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 Percy Faraday Frankland

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Percy Faraday Frankland

Birth
City of London, Greater London, England
Death 28 Oct 1946 (aged 88)
Scotland
Burial Dalmally, Argyll and Bute, Scotland
Memorial ID 190733243 View Source
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Chemist. P.F. Frankland is remembered, as an outstanding British chemist, for his contributions in the field of water purification in the 19th century and for being a college professor inspiring the next generation of chemist. He was the second son of Sir Edward Frankland and his first wife. Even though he first considered becoming a physician, he followed his father's footsteps in the field of water purification. From 1869 to 1874, he studied at the University College School before proceeding to the Royal School of the Mines where he was a student of other scientists such as Thomas Henry Huxley, and Sir Warington Smyth. He received his A.R.S.M. Diploma in Geology, the Forbes Prize and the Brackenbug Entrance Scholarship to Bartholomew's Hospital by 1878. In 1881 he received his Bachelor of Science degree from the University of London. Afterward, he traveled to Germany to study at the University of Wurzburg receiving a PhD and graduating summa cum laude. During this time, he found that he had a talent of learning languages especially French and German. He also became interested in sports excelling in bicycle riding and rifle shooting. Returning to England, he became a Fellow of the Royal Society in June of 1891, later holding the office of vice-president, and publishing numerous scientific papers including “The Chemistry and Bacteriology of Water Supply and Sewage Disposal” and “Micro-organism in Water.” In 1888 he became the Professor of Chemistry at University College of Dundee in Scotland. In 1894 he replaced Henry Tilden, the first professor of Chemistry at the Mason College, which would become in 1900 the University of Birmingham. In January of 1897 he published “Our Secret Friends and Foes-Romance of Science Series.” In 1898 he taught a bright student studying on a Forster Scholarship, Francis William Aston, who would receive the 1922 Nobel Prize in Chemistry. In February of 1902, he received an honorary doctorate from the University of St. Andrews in Scotland. He succeeded his father in 1911 as president of the Chemical Society of England. In 1882 he married Grace, the daughter of Joseph Toynbee. In a time when women were not given credit for research, his wife assisted both Frankland and his father in their work. He and Grace co-authored scientific papers on bacteria and other microorganisms found in air and water. The University of Manchester Library and the University of Dundee have archived Frankland's research papers. He was the godson of Michael Faraday.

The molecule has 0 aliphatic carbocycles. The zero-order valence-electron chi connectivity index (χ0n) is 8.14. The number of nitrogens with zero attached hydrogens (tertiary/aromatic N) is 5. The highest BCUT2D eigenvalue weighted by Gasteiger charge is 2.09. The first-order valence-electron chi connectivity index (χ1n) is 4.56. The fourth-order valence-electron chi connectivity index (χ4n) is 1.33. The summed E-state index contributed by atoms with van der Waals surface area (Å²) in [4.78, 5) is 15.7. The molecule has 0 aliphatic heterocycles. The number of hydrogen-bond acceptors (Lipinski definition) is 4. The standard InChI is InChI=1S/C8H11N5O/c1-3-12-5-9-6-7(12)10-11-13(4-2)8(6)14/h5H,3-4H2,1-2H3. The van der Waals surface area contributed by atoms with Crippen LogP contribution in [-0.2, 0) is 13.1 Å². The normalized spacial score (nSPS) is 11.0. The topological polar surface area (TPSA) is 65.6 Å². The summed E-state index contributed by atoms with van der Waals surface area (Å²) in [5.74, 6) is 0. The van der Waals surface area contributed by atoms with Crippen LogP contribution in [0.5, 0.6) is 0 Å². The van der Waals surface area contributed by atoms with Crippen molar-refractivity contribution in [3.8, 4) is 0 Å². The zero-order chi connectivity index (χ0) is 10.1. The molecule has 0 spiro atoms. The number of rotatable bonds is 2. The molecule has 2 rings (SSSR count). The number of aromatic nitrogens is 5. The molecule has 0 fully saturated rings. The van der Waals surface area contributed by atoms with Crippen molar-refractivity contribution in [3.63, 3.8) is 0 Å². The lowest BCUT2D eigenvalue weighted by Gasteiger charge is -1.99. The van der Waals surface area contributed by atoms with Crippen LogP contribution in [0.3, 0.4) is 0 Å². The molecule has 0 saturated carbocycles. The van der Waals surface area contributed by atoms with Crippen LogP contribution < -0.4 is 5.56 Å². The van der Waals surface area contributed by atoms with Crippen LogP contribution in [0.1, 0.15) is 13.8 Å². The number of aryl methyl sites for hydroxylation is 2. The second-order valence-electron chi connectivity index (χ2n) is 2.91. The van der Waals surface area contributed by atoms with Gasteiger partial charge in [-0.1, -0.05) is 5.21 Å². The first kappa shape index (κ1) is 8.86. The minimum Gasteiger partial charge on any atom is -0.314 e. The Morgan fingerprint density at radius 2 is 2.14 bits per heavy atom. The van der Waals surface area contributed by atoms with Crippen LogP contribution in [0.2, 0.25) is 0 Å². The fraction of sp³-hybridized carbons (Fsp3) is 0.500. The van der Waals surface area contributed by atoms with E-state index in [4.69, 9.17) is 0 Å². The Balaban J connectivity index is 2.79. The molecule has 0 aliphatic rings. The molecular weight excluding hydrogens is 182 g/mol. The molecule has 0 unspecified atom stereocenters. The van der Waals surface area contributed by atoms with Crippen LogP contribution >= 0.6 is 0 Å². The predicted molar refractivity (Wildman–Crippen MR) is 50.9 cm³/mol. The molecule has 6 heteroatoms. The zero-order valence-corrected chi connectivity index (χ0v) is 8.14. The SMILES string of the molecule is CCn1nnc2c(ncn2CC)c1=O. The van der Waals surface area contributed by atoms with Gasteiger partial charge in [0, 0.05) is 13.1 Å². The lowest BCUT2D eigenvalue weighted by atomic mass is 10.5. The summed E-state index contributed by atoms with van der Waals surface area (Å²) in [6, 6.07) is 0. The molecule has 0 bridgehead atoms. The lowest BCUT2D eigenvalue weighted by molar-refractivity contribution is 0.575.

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In loving memory of
Percy Faraday Franklind
C.B.E., F.R.S.
Of the House of Letterawe
Loch Awe
Who died 28 0ct 1946
Aged 88 years
And of
Grace Coleridge
Nee Toynbee
His wife and dear companion
Who died 5 Oct 1946
Aged 87 years


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